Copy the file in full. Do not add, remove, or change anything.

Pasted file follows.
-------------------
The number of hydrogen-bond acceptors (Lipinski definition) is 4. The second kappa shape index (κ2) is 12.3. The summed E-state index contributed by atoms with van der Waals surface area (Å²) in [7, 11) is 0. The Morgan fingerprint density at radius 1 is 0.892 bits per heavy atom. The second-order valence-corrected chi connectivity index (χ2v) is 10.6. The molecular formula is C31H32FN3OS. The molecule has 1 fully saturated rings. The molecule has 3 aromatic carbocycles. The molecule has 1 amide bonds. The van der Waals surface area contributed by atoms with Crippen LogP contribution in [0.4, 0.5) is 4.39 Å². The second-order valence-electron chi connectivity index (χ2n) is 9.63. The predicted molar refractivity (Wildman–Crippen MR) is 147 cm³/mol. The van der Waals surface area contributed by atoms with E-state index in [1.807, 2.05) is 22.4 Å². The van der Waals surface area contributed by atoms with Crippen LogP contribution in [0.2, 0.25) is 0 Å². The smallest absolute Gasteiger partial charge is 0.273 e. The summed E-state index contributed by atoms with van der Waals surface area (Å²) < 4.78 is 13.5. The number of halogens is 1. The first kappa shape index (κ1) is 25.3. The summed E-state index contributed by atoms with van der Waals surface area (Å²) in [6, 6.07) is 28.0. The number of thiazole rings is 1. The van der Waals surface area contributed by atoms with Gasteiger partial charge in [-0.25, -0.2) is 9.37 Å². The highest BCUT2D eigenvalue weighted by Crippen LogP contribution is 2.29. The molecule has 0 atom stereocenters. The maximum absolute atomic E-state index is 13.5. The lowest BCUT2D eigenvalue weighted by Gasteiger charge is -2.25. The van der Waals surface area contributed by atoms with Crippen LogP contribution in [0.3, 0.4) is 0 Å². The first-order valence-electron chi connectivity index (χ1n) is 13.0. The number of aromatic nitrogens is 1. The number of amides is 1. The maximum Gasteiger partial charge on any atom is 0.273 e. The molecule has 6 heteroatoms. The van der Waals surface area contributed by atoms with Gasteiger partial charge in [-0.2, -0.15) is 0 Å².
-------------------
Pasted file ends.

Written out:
The number of hydrogen-bond acceptors (Lipinski definition) is 4. The second kappa shape index (κ2) is 12.3. The summed E-state index contributed by atoms with van der Waals surface area (Å²) in [7, 11) is 0. The Morgan fingerprint density at radius 1 is 0.892 bits per heavy atom. The second-order valence-corrected chi connectivity index (χ2v) is 10.6. The molecular formula is C31H32FN3OS. The molecule has 1 fully saturated rings. The molecule has 3 aromatic carbocycles. The molecule has 1 amide bonds. The van der Waals surface area contributed by atoms with Crippen LogP contribution in [0.4, 0.5) is 4.39 Å². The second-order valence-electron chi connectivity index (χ2n) is 9.63. The predicted molar refractivity (Wildman–Crippen MR) is 147 cm³/mol. The van der Waals surface area contributed by atoms with E-state index in [1.807, 2.05) is 22.4 Å². The van der Waals surface area contributed by atoms with Crippen LogP contribution in [0.2, 0.25) is 0 Å². The smallest absolute Gasteiger partial charge is 0.273 e. The summed E-state index contributed by atoms with van der Waals surface area (Å²) < 4.78 is 13.5. The number of halogens is 1. The first kappa shape index (κ1) is 25.3. The summed E-state index contributed by atoms with van der Waals surface area (Å²) in [6, 6.07) is 28.0. The number of thiazole rings is 1. The van der Waals surface area contributed by atoms with Gasteiger partial charge in [-0.25, -0.2) is 9.37 Å². The highest BCUT2D eigenvalue weighted by Crippen LogP contribution is 2.29. The molecule has 0 atom stereocenters. The maximum absolute atomic E-state index is 13.5. The lowest BCUT2D eigenvalue weighted by Gasteiger charge is -2.25. The van der Waals surface area contributed by atoms with Crippen LogP contribution in [0.3, 0.4) is 0 Å². The first-order valence-electron chi connectivity index (χ1n) is 13.0. The number of aromatic nitrogens is 1. The number of amides is 1. The maximum Gasteiger partial charge on any atom is 0.273 e. The molecule has 6 heteroatoms. The van der Waals surface area contributed by atoms with Gasteiger partial charge in [-0.2, -0.15) is 0 Å².